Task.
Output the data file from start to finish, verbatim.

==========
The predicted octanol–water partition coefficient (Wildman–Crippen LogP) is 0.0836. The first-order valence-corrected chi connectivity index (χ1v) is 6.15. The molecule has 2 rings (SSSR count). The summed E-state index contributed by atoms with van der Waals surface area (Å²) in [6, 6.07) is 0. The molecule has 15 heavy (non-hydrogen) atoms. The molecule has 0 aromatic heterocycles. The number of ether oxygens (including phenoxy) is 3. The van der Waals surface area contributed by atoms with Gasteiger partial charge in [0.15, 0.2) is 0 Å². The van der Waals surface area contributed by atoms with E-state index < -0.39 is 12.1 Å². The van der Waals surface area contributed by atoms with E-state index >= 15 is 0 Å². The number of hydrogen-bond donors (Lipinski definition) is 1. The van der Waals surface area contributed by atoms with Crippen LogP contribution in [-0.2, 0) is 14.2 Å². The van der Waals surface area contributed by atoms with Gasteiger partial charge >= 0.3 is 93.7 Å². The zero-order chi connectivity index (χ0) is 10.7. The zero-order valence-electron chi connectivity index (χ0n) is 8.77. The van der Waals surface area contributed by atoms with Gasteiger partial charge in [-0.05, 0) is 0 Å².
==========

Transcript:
The predicted octanol–water partition coefficient (Wildman–Crippen LogP) is 0.0836. The first-order valence-corrected chi connectivity index (χ1v) is 6.15. The molecule has 2 rings (SSSR count). The summed E-state index contributed by atoms with van der Waals surface area (Å²) in [6, 6.07) is 0. The molecule has 15 heavy (non-hydrogen) atoms. The molecule has 0 aromatic heterocycles. The number of ether oxygens (including phenoxy) is 3. The van der Waals surface area contributed by atoms with Gasteiger partial charge in [0.15, 0.2) is 0 Å². The van der Waals surface area contributed by atoms with E-state index < -0.39 is 12.1 Å². The van der Waals surface area contributed by atoms with E-state index >= 15 is 0 Å². The number of hydrogen-bond donors (Lipinski definition) is 1. The van der Waals surface area contributed by atoms with Crippen LogP contribution in [-0.2, 0) is 14.2 Å². The van der Waals surface area contributed by atoms with Gasteiger partial charge >= 0.3 is 93.7 Å². The zero-order chi connectivity index (χ0) is 10.7. The zero-order valence-electron chi connectivity index (χ0n) is 8.77. The van der Waals surface area contributed by atoms with Gasteiger partial charge in [-0.05, 0) is 0 Å².